Market Overview

Three Tips on Saving for an Emergency Fund

The economic crisis of 2007-08 made a lot of people realize the importance of having a rainy day fund. But even after a good five years after the recession, not many people have worked on improving the state of their finances. Most people are living paycheck to paycheck, and have nothing to fall back on in case things go awry. However, it is never too late to start saving for a secure tomorrow. The below mentioned points will guide you on how to go about saving for a rainy day fund.
Do an Assessment of your Financial Health
Analyzing the state of your finances will give you some clarity on how you manage your money every month, and help you in forming a strategy for your financial planning. You will get some perspective on what percentage of your net monthly income goes towards your liabilities. It will also give you an understanding of your disposable income. Depending upon the amount of ‘free money’ that you have after paying off the creditors, you should plan a strategy to allocate money to the rainy day fund. Most financial experts opine that you should ideally save 10% of your net monthly income every month. Therefore, somebody earning $50,000 per year should be looking at saving around $400 every month. This 10% is exclusive of the amount that you might be funneling into stock market or buying gold bullion. It is important to remember that there is a considerable difference between saving and investing your money. We are not dissuading you from investing; in fact, it is the only way you can grow your capital. However, you should consider investing only when you have the required emergency funds to see you through an economic crisis.
Stick to a Budget
When people are asked what stops them from saving for emergencies, one of the common answers is, “I have so many debts to take care of that I hardly have any money at the end of the month.” However, if financial experts are to be believed, most people can easily save some money, provided they stick to a budget. Most of us end up making impulsive decisions which completely hamper our plans of saving for a rainy day. When we step out in a shopping mall armed with a credit card, the likelihood of unnecessary expenditure increases, which completely offsets the important task of keeping money aside for a savings fund. Again, we want to point out that we are not telling you to live a frugal life. Buying that new car or smartphone, eating out at plush restaurants, taking a vacation – all these are important for every one of us, but these should be done in moderation. Also, indulging in these luxuries should only be done if you have at least six months of your living expenses in savings. Trust me, once you have the security of a rainy day fund in the back of your mind, you will be able to enjoy your life in a better way. Gold Price and Gold Bullion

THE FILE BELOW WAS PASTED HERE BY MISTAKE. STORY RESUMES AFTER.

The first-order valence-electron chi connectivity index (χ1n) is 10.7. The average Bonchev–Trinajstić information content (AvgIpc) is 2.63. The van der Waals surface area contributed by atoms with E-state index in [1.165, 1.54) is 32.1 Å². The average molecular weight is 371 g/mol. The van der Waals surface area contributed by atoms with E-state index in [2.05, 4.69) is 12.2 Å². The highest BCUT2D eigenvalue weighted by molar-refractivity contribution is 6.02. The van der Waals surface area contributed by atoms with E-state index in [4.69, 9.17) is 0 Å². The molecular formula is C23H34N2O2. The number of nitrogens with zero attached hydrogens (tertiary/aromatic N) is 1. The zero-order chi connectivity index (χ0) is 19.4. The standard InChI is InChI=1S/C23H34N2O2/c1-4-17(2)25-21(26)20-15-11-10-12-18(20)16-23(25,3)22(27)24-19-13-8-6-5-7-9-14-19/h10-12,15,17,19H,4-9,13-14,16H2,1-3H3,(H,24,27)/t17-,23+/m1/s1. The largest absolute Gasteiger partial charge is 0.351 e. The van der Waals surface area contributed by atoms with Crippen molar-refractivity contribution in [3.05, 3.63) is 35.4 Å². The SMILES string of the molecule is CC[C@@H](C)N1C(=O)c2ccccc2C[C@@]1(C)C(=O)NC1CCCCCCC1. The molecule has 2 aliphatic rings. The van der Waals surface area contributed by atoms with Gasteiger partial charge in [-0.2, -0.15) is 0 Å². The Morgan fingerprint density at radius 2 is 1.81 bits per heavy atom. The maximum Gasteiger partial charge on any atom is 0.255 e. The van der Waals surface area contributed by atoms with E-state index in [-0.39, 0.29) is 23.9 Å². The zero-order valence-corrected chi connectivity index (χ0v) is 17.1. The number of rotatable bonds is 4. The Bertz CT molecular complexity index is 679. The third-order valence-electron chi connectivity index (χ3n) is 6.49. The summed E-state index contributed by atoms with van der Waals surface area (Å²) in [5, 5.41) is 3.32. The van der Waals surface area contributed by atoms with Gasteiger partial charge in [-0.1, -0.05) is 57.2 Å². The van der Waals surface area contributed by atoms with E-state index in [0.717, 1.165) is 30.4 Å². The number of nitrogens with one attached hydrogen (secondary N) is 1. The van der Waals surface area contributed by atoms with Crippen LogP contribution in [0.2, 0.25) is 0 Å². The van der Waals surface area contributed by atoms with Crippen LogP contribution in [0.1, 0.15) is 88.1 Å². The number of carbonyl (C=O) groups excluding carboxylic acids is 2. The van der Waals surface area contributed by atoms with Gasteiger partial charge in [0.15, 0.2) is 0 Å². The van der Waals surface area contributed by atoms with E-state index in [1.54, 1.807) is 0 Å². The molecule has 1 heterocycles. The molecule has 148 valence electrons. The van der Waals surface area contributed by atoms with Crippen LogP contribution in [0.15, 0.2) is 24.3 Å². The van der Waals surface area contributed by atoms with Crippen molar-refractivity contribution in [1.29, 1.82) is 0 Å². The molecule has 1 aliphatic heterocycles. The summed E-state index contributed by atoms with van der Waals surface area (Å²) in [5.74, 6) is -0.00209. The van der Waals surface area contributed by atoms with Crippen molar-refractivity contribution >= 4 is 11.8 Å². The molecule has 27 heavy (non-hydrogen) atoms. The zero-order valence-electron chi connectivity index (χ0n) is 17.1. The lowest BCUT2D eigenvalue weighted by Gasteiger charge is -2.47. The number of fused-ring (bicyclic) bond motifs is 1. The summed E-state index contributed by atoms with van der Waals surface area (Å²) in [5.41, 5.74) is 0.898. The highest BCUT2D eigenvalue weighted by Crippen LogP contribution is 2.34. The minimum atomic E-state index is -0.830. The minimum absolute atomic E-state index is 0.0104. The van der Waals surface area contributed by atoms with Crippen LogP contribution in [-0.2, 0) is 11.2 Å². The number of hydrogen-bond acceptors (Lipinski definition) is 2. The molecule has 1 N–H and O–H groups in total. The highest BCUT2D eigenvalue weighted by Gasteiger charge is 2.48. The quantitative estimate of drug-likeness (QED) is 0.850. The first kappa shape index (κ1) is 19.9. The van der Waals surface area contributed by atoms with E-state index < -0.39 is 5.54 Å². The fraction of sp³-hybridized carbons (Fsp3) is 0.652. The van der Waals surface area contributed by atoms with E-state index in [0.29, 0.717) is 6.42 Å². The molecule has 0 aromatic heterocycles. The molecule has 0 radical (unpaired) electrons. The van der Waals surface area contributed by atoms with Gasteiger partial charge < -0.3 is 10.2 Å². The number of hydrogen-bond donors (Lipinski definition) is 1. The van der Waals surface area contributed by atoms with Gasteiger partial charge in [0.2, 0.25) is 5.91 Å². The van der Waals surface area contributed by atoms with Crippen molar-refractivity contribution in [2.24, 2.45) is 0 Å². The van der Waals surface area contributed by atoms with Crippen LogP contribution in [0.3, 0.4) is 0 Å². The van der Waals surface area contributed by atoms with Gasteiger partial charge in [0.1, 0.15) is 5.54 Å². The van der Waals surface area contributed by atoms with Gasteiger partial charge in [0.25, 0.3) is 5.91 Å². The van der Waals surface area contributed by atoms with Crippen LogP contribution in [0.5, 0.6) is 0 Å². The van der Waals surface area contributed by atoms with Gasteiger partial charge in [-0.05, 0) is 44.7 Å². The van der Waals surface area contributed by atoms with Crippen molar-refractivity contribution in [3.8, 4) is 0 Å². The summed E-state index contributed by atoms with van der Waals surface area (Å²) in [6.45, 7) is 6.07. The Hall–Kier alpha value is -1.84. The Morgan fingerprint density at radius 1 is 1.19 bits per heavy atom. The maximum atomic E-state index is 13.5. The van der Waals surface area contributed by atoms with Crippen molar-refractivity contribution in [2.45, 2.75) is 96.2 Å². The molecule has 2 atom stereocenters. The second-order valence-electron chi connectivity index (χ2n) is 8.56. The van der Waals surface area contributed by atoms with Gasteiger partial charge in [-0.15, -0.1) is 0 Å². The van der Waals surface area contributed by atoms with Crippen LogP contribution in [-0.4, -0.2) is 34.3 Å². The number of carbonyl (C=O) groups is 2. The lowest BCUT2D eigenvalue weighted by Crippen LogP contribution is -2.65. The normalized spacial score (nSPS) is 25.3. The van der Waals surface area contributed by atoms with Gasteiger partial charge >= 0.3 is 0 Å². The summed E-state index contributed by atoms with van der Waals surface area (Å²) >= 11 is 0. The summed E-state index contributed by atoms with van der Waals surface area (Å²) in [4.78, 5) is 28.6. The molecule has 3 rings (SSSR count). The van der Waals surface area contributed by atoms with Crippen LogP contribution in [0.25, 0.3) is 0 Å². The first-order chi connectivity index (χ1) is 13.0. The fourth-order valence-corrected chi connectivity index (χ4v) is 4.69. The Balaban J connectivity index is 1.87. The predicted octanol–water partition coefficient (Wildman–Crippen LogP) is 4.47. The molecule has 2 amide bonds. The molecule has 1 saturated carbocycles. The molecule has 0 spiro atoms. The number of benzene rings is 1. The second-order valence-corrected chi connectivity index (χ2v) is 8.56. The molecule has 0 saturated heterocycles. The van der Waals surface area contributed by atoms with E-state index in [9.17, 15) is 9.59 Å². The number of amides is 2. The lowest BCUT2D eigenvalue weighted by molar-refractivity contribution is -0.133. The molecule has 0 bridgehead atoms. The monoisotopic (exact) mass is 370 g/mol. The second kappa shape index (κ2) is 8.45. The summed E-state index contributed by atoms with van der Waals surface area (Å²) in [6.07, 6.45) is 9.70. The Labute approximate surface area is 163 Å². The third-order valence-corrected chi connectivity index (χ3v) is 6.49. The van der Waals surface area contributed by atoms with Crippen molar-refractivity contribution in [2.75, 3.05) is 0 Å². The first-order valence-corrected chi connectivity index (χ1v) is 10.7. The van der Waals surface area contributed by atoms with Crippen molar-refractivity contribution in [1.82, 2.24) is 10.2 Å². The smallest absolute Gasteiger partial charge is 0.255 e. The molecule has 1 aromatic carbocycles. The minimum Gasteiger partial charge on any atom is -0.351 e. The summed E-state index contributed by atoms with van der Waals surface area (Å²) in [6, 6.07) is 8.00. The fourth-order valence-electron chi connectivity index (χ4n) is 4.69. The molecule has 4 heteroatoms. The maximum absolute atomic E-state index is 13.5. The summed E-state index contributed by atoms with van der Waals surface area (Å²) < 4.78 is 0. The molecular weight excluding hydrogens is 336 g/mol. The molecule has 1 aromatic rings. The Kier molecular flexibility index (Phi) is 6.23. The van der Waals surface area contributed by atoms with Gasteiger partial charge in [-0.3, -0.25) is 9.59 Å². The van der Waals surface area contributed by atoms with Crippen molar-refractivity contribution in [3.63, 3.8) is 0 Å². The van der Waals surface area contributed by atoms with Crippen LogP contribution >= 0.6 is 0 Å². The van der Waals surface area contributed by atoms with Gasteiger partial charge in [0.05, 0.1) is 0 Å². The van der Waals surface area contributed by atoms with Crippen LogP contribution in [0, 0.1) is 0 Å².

See if you can Moonlight
If you want to quickly accumulate funds for a rainy day, try taking up an additional job. If you have sufficient time in your hands, a second job might work very well for your financial future. There are a lot of jobs that you can do from the comfort of your home. The internet has opened up a huge market for crowd sourcing industry – an industry where people are employed over the internet for ad hoc assignments. Writing jobs, website designing, data-entry, etc. are some of the common jobs that are helping people compliment their primary source of income. All you need is a personal computer with an internet connection, and you can join the community of online workers. Working hard today can mean that you are able to relax in the future, or probably retire at an early age. So if it works for you, give a part-time job a try.

These were some tips on saving for a rainy day. The economic scenario in many major economies around the world is far from what we can call optimistic. To ensure that we are not entangled in the mire of unending debts or bankruptcy, it is important that we take concrete steps and start saving for our future.

The preceding article is from one of our external contributors. It does not represent the opinion of Benzinga and has not been edited.

Posted-In: Personal Finance


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